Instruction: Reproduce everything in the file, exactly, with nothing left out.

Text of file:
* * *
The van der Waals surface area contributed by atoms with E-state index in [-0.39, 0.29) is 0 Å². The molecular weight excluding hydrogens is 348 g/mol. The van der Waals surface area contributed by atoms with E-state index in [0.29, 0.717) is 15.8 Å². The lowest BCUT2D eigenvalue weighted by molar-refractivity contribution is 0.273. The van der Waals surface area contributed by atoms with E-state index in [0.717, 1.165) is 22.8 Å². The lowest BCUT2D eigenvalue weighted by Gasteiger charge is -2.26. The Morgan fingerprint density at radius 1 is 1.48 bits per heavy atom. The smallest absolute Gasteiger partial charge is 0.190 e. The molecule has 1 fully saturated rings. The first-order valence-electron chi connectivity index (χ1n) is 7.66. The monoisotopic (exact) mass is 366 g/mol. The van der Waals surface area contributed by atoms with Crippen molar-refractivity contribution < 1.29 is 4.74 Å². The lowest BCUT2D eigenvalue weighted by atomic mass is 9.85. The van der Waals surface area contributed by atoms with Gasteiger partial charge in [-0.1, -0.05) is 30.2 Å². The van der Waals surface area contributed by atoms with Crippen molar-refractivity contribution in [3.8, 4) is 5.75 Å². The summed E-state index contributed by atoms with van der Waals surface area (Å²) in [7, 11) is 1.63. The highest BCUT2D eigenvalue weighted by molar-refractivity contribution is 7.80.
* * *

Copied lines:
The van der Waals surface area contributed by atoms with E-state index in [-0.39, 0.29) is 0 Å². The molecular weight excluding hydrogens is 348 g/mol. The van der Waals surface area contributed by atoms with E-state index in [0.29, 0.717) is 15.8 Å². The lowest BCUT2D eigenvalue weighted by molar-refractivity contribution is 0.273. The van der Waals surface area contributed by atoms with E-state index in [0.717, 1.165) is 22.8 Å². The lowest BCUT2D eigenvalue weighted by Gasteiger charge is -2.26. The Morgan fingerprint density at radius 1 is 1.48 bits per heavy atom. The smallest absolute Gasteiger partial charge is 0.190 e. The molecule has 1 fully saturated rings. The first-order valence-electron chi connectivity index (χ1n) is 7.66. The monoisotopic (exact) mass is 366 g/mol. The van der Waals surface area contributed by atoms with Crippen molar-refractivity contribution < 1.29 is 4.74 Å². The lowest BCUT2D eigenvalue weighted by atomic mass is 9.85. The van der Waals surface area contributed by atoms with Gasteiger partial charge in [-0.1, -0.05) is 30.2 Å². The van der Waals surface area contributed by atoms with Crippen molar-refractivity contribution in [3.8, 4) is 5.75 Å². The summed E-state index contributed by atoms with van der Waals surface area (Å²) in [7, 11) is 1.63. The highest BCUT2D eigenvalue weighted by molar-refractivity contribution is 7.80.